True, Mr. Trump is the unconstrained average citizen. Obviously you can hate some of his major characteristics—the infantile lack of self-control in his Twitter babble, his hitting back like a spiteful child bully—without hating the average American, who has no such tendencies. (Mr. Trump is improving in these two categories.) You might dislike the whole package. I wouldn’t choose him as a friend, nor would he choose me. But what I see on the left is often plain, unconditional hatred of which the hater—God forgive him—is proud. It’s discouraging, even disgusting. And it does mean, I believe, that the Trump-hater truly does hate the average American—male or female, black or white. Often he hates America, too.

Granted, Mr. Trump is a parody of the average American, not the thing itself. To turn away is fair. But to hate him from your heart is revealing. Many Americans were ashamed when Ronald Reagan was elected. A movie actor? But the new direction he chose for America was a big success on balance, and Reagan turned into a great president. Evidently this country was intended to be run by amateurs after all—by plain citizens, not only lawyers and bureaucrats.

Those who voted for Mr. Trump, and will vote for his candidates this November, worry about the nation, not its image. The president deserves our respect because Americans deserve it—not such fancy-pants extras as network commentators, socialist high-school teachers and eminent professors, but the basic human stuff that has made America great, and is making us greater all the time.

Mr. Gelernter is computer science professor at Yale and chief scientist at Dittach LLC. His most recent book is “Tides of Mind.”

Appeared in the October 22, 2018, print edition.

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How American propaganda bypasses the Constitution

While the First Amendment guarantees freedom of the press, this amendment only guarantees the government will not manage the news.

Seraphim Hanisch

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We are in a propaganda war unlike anything anyone ever expected in the United States. As recently as the 1970’s and 1980’s, the common knowledge even among young elementary school students was that the Government of the United States cannot restrict the operation of a free press. Freedom of speech was taught and vaunted as one of our most precious rights, and the Soviet Union’s history of oppression was the catalyst by which love of the right of free speech was protected.

Do not let go of this freedom, or we will become like them, we were told.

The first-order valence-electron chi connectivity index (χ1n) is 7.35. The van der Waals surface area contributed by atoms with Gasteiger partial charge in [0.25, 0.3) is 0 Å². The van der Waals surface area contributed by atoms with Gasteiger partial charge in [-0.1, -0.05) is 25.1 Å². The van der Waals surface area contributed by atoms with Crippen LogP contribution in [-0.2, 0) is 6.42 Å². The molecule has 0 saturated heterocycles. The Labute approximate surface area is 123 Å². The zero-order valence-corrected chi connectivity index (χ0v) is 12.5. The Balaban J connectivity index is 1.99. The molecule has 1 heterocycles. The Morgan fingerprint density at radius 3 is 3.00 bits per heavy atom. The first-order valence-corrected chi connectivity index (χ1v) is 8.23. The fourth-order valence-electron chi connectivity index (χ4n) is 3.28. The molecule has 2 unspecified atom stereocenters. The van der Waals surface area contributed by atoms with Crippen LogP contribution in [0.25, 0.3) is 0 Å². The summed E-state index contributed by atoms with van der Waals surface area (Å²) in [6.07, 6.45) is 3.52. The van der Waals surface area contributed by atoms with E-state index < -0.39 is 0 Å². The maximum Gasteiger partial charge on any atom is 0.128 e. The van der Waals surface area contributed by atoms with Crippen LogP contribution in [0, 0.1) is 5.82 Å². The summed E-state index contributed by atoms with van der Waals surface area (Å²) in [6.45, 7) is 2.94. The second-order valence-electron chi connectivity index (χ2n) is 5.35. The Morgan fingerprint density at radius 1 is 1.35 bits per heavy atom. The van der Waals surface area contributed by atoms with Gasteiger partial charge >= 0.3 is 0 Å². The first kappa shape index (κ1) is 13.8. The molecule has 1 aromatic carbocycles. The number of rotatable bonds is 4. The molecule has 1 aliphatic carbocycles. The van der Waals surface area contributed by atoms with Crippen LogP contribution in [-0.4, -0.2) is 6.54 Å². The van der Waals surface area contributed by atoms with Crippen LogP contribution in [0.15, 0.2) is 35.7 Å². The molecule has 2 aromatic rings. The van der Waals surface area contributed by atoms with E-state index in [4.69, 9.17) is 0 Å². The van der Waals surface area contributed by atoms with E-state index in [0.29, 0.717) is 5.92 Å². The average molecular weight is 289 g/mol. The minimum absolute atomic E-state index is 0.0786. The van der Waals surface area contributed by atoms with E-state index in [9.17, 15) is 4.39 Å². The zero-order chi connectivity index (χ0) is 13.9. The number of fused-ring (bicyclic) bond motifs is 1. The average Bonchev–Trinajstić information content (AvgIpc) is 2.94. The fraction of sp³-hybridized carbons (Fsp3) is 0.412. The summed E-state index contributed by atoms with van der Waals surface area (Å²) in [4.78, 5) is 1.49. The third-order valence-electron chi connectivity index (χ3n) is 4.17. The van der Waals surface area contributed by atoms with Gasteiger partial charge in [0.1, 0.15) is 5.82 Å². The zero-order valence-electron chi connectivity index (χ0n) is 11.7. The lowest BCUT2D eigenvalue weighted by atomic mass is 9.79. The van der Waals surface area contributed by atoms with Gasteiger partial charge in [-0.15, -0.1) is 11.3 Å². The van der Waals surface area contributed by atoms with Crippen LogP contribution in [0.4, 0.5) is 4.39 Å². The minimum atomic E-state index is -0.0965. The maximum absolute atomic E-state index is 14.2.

But the most recent couple of years we are seeing media control in very clear obvious ways.

On October 11, Facebook’s internal news site noted that it was removing what it calls “inauthentic news sites”:

11 October 2018

Removing Additional Inauthentic Activity from Facebook

Today, we’re removing 559 Pages and 251 accounts that have consistently broken our rules against spam and coordinated inauthentic behavior. Given the activity we’ve seen — and its timing ahead of the US midterm elections — we wanted to give some details about the types of behavior that led to this action. Many were using fake accounts or multiple accounts with the same names and posted massive amounts of content across a network of Groups and Pages to drive traffic to their websites. Many used the same techniques to make their content appear more popular on Facebook than it really was. Others were ad farms using Facebook to mislead people into thinking that they were forums for legitimate political debate.

But on October 20th, with this information known, Google searches on “Facebook fake news midterm” elections first revealed absolutely nothing any earlier than August, and nothing related to the recent developments in October.

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In research for this piece, one known article on The Duran was found and brought up. By use of the specific search term “removing additional inauthentic activity from Facebook”, we were then able to get the Facebook news page. Subsequent searches on “Facebook midterms fake news” revealed quite a different response:

Oh! There it is! But several Google searches made before directly fingering the information yielded nothing, just as though the news of FB’s efforts didn’t exist.

We already know that Facebook has a core corporate culture that leans left. We also know that many groups have been removed for suspicions of being dishonest or fake news.

What we may not get is how well intertwined the majority of information services on the Internet are, and how they cooperate to manage information.

Google was the search engine used in this research. And indeed, the big four major purveyors of information and social media are Google, Facebook, Twitter and YouTube. These sites are so widely used that they are easy to consider the first stop, the last stop and the only stop for anyone seeking information from the Internet about anything.

The absence of a search result is often enough to lead one to believe the story doesn’t really exist, or that it is a rumor. After all, if it is real news it must be on Google, right?

Wrong.

This would seem to fly in the face of the First Amendment, but it doesn’t, because the Amendment applies only to a limit of powers on the Federal Government. It cannot touch private industry, and indeed, the First Amendment actually protects the rights of individuals and companies to make any statements they wish, or to not make them.